The spectacular Drakensberg mountains took their rightful place on the international tourism stage with the proclaiming of the 243 000 hectare uKhahlamba-Drakensberg Park in December 200 as a World Heritage Site, significantly meeting the criteria for both cultural and natural properties.
In addition to recognizing the unique natural beauty of the Drakensberg, the World Heritage Site also focuses world attention on the park's rich collection of rock art - the last visible signs of the San people.
International recognition was granted in acknowledgement of the Park's unique ichness of biological diversity, its endemic and endangered species, its superlative vatural beauty and its masterpiece of human creative genius in the form of ten of thousands of San rock paintings.
The world's greatest collection of rock art
The San people are recognised as the indigenous inhabitants of the sub-continent. In centuries past they inhabited practically the entire sub-continent, and are regarded as „embodying the essence of southern Africa's deep past". Yet there is no monument to the San people - other than their own art.
Within the ukhahlamba-Drakensberg Park there are some 600 sites, collectively representing over 35000 individual images. Remarkably, the rock art in the park is better preserved than any other region south of the Sahara.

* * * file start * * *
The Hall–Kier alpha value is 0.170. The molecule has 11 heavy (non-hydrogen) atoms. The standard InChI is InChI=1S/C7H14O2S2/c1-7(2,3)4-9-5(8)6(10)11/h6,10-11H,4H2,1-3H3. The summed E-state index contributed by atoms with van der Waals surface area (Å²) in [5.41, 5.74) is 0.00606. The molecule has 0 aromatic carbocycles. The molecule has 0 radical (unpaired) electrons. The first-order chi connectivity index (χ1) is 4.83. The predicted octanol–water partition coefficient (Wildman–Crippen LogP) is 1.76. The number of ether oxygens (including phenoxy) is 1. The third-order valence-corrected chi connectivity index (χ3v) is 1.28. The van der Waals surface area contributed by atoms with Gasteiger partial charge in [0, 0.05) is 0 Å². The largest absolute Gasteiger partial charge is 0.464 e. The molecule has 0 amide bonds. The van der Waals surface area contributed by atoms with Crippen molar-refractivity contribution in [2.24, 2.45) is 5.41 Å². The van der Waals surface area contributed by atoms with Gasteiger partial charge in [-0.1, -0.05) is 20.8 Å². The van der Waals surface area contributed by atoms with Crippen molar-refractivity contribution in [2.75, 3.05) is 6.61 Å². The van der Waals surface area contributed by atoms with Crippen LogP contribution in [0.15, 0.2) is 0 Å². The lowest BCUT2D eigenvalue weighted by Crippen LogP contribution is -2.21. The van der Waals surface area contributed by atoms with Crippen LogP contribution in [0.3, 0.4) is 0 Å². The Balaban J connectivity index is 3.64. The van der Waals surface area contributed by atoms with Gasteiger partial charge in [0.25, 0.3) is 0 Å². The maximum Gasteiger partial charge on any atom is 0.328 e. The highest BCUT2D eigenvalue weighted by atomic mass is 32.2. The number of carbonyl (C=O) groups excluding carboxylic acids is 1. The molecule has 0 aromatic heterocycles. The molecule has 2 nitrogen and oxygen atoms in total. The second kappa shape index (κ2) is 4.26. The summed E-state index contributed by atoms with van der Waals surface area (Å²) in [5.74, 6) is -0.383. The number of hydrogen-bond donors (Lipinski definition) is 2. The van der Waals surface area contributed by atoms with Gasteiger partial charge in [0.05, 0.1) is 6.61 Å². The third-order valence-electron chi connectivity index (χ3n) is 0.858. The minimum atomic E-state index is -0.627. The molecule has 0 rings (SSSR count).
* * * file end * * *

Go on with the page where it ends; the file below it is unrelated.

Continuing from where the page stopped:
The ecological integrity of the area has been preserved intact since the last San people living there and the climate, vegetation and fauna have not changed.
Uniquely, it is possible to turn from rock paintings of eland, rhebok and other animals to look over pristine valleys and to see these very species feeding, resting or moving about.
The oldest painting on a rock shelter wall in the park is about 2400 years old, while more recent creations date back to the late nineteenth century.
Many of the sites contain scenes depicting hunting, dancing, fighting, food gathering or ritual and trance scenes of hunting or rainmaking.
Accommodation available near the ukhahlamba-Drakensberg World Heritage Site